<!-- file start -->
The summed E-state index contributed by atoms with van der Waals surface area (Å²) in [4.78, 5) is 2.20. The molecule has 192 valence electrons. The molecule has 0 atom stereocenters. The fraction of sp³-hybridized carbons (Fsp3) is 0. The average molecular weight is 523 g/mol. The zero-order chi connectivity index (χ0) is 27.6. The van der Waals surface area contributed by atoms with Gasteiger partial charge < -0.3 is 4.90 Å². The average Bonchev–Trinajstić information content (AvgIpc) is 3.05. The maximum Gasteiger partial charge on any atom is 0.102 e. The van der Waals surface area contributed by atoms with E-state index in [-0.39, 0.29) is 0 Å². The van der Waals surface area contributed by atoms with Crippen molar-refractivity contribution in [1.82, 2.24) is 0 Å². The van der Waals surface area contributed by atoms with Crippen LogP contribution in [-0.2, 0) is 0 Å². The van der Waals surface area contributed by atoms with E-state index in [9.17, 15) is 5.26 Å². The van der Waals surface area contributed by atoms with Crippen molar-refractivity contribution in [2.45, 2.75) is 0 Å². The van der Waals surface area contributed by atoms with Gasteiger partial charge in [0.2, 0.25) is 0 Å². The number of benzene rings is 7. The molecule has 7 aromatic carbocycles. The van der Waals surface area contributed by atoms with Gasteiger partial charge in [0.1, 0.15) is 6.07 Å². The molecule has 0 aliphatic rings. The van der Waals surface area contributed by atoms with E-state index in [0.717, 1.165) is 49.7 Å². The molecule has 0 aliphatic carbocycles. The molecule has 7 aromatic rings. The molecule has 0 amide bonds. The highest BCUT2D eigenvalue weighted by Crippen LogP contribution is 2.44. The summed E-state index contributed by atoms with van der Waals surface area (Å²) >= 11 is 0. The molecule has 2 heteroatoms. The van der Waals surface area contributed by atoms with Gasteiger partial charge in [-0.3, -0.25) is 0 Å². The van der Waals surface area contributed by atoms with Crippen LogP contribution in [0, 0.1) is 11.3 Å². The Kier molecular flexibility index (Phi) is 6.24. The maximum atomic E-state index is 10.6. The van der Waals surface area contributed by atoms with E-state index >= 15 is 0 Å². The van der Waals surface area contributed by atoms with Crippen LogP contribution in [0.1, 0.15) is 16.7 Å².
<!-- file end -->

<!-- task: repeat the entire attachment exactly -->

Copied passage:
The summed E-state index contributed by atoms with van der Waals surface area (Å²) in [4.78, 5) is 2.20. The molecule has 192 valence electrons. The molecule has 0 atom stereocenters. The fraction of sp³-hybridized carbons (Fsp3) is 0. The average molecular weight is 523 g/mol. The zero-order chi connectivity index (χ0) is 27.6. The van der Waals surface area contributed by atoms with Gasteiger partial charge < -0.3 is 4.90 Å². The average Bonchev–Trinajstić information content (AvgIpc) is 3.05. The maximum Gasteiger partial charge on any atom is 0.102 e. The van der Waals surface area contributed by atoms with E-state index in [-0.39, 0.29) is 0 Å². The van der Waals surface area contributed by atoms with Crippen molar-refractivity contribution in [1.82, 2.24) is 0 Å². The van der Waals surface area contributed by atoms with Crippen LogP contribution in [-0.2, 0) is 0 Å². The van der Waals surface area contributed by atoms with E-state index in [9.17, 15) is 5.26 Å². The van der Waals surface area contributed by atoms with Crippen molar-refractivity contribution in [2.45, 2.75) is 0 Å². The van der Waals surface area contributed by atoms with Gasteiger partial charge in [0.2, 0.25) is 0 Å². The number of benzene rings is 7. The molecule has 7 aromatic carbocycles. The van der Waals surface area contributed by atoms with Gasteiger partial charge in [0.1, 0.15) is 6.07 Å². The molecule has 0 aliphatic rings. The van der Waals surface area contributed by atoms with E-state index in [0.717, 1.165) is 49.7 Å². The molecule has 0 aliphatic carbocycles. The molecule has 7 aromatic rings. The molecule has 0 amide bonds. The highest BCUT2D eigenvalue weighted by Crippen LogP contribution is 2.44. The summed E-state index contributed by atoms with van der Waals surface area (Å²) >= 11 is 0. The molecule has 2 heteroatoms. The van der Waals surface area contributed by atoms with Gasteiger partial charge in [-0.3, -0.25) is 0 Å². The van der Waals surface area contributed by atoms with Crippen LogP contribution in [0, 0.1) is 11.3 Å². The Kier molecular flexibility index (Phi) is 6.24. The maximum atomic E-state index is 10.6. The van der Waals surface area contributed by atoms with E-state index >= 15 is 0 Å². The van der Waals surface area contributed by atoms with Crippen LogP contribution in [0.1, 0.15) is 16.7 Å².